Hurricane Ian intensifies


Image courtesy of CNBC

Sally Brewer, News Editor

   As the East coast of America enters hurricane season, Hurricane Ian is the first to make landfall. Ian began in Cuba containing high winds and torrential rain, causing a serious amount of damage, the storm hit western Cuba as a “major hurricane” and is intensifying as time goes on. The storm made an impact at appoximentley 4:30am Sept. 27 and 50,000 people were said to have been evacuated, reaching wind speeds as high as 125 miles per hour and said to have had 14 feet of storm surge in Cuba. As the storm moves on it is told to reach a Category 4 hurricane when it strikes the Gulf of Mexico. Winds hit 140 miles per hour prior to making impact again. 

 CNN states life threatening storm surge, flash flooding and mudslides are all bound to happen.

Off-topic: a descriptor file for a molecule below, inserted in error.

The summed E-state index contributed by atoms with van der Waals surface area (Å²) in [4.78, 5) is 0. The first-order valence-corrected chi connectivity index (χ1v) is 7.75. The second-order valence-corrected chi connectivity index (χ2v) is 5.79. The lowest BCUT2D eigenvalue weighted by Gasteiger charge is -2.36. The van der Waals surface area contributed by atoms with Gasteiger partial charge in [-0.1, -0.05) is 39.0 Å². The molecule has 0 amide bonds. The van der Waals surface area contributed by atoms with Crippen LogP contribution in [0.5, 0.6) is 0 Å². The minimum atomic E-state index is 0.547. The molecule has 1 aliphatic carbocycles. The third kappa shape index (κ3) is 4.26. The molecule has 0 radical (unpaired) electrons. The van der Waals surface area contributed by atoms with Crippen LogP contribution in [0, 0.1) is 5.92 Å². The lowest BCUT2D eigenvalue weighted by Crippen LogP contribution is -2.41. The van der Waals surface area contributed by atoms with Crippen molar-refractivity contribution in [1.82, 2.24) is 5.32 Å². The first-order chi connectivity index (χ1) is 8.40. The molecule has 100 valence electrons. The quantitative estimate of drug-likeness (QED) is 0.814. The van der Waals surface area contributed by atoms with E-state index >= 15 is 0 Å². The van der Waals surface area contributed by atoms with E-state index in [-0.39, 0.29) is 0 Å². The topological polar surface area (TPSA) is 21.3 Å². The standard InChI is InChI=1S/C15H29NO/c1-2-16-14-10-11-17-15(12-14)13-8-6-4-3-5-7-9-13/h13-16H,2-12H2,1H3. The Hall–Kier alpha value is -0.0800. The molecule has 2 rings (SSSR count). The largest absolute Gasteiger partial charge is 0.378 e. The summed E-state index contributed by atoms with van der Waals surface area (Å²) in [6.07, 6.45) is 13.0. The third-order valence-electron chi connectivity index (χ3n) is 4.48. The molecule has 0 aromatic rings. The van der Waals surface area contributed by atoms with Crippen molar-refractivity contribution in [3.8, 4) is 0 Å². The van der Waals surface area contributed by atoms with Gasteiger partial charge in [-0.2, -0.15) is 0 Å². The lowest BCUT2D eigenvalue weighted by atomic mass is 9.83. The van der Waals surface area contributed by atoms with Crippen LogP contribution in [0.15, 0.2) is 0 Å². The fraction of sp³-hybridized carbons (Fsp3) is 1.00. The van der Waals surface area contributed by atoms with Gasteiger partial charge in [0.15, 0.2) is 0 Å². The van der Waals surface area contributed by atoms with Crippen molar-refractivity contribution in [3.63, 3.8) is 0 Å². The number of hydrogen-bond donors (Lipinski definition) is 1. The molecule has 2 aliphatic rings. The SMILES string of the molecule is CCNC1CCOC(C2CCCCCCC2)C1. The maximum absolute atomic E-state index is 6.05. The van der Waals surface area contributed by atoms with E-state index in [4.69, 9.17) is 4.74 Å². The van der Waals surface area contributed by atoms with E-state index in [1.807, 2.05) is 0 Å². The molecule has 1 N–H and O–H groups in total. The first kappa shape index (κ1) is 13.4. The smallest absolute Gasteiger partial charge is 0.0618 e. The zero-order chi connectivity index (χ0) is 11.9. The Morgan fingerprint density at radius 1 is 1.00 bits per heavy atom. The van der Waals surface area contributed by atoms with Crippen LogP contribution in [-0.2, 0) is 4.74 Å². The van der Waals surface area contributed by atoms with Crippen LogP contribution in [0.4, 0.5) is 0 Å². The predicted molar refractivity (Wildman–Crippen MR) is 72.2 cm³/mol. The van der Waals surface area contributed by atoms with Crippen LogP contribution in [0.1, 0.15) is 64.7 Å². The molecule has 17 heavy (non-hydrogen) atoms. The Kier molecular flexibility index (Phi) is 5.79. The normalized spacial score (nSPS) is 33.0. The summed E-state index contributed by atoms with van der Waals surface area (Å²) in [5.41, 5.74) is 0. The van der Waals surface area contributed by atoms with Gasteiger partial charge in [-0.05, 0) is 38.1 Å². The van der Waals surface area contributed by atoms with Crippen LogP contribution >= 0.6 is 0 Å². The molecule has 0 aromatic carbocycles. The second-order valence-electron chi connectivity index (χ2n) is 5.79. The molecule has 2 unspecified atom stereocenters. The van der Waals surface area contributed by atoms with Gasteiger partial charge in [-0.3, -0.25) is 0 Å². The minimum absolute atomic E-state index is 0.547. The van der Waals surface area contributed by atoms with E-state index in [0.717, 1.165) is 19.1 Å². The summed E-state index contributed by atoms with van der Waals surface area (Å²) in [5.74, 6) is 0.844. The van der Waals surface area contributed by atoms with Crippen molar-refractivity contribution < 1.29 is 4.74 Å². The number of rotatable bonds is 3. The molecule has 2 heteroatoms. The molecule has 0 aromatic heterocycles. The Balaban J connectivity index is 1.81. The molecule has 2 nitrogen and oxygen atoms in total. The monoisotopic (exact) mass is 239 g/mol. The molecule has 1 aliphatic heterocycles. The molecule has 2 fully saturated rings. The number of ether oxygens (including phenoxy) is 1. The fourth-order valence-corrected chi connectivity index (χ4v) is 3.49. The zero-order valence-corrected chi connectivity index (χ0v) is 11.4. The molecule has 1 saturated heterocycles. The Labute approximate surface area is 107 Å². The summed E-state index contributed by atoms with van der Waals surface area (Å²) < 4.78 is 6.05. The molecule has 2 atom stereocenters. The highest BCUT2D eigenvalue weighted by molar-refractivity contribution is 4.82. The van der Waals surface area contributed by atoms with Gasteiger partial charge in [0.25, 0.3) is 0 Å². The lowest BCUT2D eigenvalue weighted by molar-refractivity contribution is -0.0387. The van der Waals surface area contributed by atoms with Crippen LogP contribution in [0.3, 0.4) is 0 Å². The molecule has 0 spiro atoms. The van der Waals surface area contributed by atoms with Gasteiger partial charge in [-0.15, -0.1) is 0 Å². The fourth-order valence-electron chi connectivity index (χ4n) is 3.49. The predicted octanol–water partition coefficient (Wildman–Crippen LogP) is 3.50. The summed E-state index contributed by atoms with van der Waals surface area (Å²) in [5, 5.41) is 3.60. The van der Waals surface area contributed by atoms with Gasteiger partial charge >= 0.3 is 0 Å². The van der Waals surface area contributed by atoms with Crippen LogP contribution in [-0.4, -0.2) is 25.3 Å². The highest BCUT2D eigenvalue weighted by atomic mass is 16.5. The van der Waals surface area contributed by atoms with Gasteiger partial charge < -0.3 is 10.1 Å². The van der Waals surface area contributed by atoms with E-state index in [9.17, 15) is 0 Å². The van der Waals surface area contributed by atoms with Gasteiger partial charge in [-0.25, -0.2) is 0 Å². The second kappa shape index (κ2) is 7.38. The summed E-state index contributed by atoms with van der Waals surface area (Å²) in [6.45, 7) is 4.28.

Hurricane Ian hit Florida extremely hard. The Florida governor, Ron DeSantis issued prelandfall state of emergency. DeSantis has also issued the Natoinal Gaurd to prepare for landfall. The hurricane warning for Florida was in place from Bonita Beach north all the way to Tampa Bay and the Anclote river. The Gaurdian newspaper explains how this was the first direct hit for Tampa and St. Petersburg in Florida since 1921. In Tampa, thousands of people were lined up waiting to receive bags of sand and empty shelves for bottles of water. The Florida governor suggested that almost 2.5 million people were under evacuation orders. The results of Hurricane Ian left at least 109 people dead. Winds hit 140 miles per hour in Cape Cod, Florida. 100 miles per hour winds lasted for around 30 minutes at 4 pm, Sept. 28. The large amount of rainfall left Florida with major flooding. Orlando took a 24 hour rainfall record. There are currently over 570,000 Florida residents without power. Here in North Carolina, there are around 450,000 who lost power due to this storm. As well as hitting Florida, Ian destroyed South Carolina, hitting 20 miles to the south of Georgetown as a category 1.